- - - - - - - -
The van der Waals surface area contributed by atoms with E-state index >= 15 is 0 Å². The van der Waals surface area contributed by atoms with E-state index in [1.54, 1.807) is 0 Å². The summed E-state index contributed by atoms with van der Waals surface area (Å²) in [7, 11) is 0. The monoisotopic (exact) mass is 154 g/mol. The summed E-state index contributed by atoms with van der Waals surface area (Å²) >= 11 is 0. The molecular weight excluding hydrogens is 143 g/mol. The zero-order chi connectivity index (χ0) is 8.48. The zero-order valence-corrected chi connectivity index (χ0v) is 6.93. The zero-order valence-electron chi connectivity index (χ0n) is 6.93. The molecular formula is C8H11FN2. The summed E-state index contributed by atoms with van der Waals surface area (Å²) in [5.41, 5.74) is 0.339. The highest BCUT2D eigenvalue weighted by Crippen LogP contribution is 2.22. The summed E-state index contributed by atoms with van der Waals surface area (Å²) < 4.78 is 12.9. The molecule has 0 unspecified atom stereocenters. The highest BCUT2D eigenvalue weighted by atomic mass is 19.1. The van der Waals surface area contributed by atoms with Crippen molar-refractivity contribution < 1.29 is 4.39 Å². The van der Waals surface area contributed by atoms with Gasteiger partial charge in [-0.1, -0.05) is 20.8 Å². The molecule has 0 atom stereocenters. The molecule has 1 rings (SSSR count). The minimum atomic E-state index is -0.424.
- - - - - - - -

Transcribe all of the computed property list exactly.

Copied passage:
The van der Waals surface area contributed by atoms with E-state index >= 15 is 0 Å². The van der Waals surface area contributed by atoms with E-state index in [1.54, 1.807) is 0 Å². The summed E-state index contributed by atoms with van der Waals surface area (Å²) in [7, 11) is 0. The monoisotopic (exact) mass is 154 g/mol. The summed E-state index contributed by atoms with van der Waals surface area (Å²) >= 11 is 0. The molecular weight excluding hydrogens is 143 g/mol. The zero-order chi connectivity index (χ0) is 8.48. The zero-order valence-corrected chi connectivity index (χ0v) is 6.93. The zero-order valence-electron chi connectivity index (χ0n) is 6.93. The molecular formula is C8H11FN2. The summed E-state index contributed by atoms with van der Waals surface area (Å²) in [5.41, 5.74) is 0.339. The highest BCUT2D eigenvalue weighted by Crippen LogP contribution is 2.22. The summed E-state index contributed by atoms with van der Waals surface area (Å²) < 4.78 is 12.9. The molecule has 0 unspecified atom stereocenters. The highest BCUT2D eigenvalue weighted by atomic mass is 19.1. The van der Waals surface area contributed by atoms with Crippen molar-refractivity contribution < 1.29 is 4.39 Å². The van der Waals surface area contributed by atoms with Gasteiger partial charge in [-0.1, -0.05) is 20.8 Å². The molecule has 0 atom stereocenters. The molecule has 1 rings (SSSR count). The minimum atomic E-state index is -0.424.